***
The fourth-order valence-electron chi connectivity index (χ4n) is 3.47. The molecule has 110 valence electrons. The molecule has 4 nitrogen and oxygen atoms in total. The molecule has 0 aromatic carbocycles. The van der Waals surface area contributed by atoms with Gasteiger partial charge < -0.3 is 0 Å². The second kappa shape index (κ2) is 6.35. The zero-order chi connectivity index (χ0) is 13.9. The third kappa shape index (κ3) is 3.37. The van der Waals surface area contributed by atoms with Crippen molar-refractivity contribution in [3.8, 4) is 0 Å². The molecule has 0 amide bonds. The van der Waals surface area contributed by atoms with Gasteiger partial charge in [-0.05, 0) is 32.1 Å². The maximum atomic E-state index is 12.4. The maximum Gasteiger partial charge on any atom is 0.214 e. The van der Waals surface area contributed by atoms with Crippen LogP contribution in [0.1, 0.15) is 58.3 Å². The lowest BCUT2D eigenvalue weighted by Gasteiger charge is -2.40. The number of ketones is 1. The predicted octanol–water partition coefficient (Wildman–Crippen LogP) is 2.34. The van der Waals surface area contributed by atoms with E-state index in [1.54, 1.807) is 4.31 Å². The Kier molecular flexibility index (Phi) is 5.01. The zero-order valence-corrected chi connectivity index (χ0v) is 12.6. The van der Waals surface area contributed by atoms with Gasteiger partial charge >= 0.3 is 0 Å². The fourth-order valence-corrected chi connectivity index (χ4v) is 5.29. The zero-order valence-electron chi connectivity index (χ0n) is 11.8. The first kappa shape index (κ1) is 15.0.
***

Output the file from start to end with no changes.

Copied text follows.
The fourth-order valence-electron chi connectivity index (χ4n) is 3.47. The molecule has 110 valence electrons. The molecule has 4 nitrogen and oxygen atoms in total. The molecule has 0 aromatic carbocycles. The van der Waals surface area contributed by atoms with Gasteiger partial charge < -0.3 is 0 Å². The second kappa shape index (κ2) is 6.35. The zero-order chi connectivity index (χ0) is 13.9. The third kappa shape index (κ3) is 3.37. The van der Waals surface area contributed by atoms with Crippen molar-refractivity contribution in [3.8, 4) is 0 Å². The molecule has 0 amide bonds. The van der Waals surface area contributed by atoms with Gasteiger partial charge in [-0.05, 0) is 32.1 Å². The maximum atomic E-state index is 12.4. The maximum Gasteiger partial charge on any atom is 0.214 e. The van der Waals surface area contributed by atoms with Crippen LogP contribution in [0.1, 0.15) is 58.3 Å². The lowest BCUT2D eigenvalue weighted by Gasteiger charge is -2.40. The number of ketones is 1. The predicted octanol–water partition coefficient (Wildman–Crippen LogP) is 2.34. The van der Waals surface area contributed by atoms with E-state index in [1.54, 1.807) is 4.31 Å². The Kier molecular flexibility index (Phi) is 5.01. The zero-order valence-corrected chi connectivity index (χ0v) is 12.6. The van der Waals surface area contributed by atoms with Gasteiger partial charge >= 0.3 is 0 Å². The fourth-order valence-corrected chi connectivity index (χ4v) is 5.29. The zero-order valence-electron chi connectivity index (χ0n) is 11.8. The first kappa shape index (κ1) is 15.0.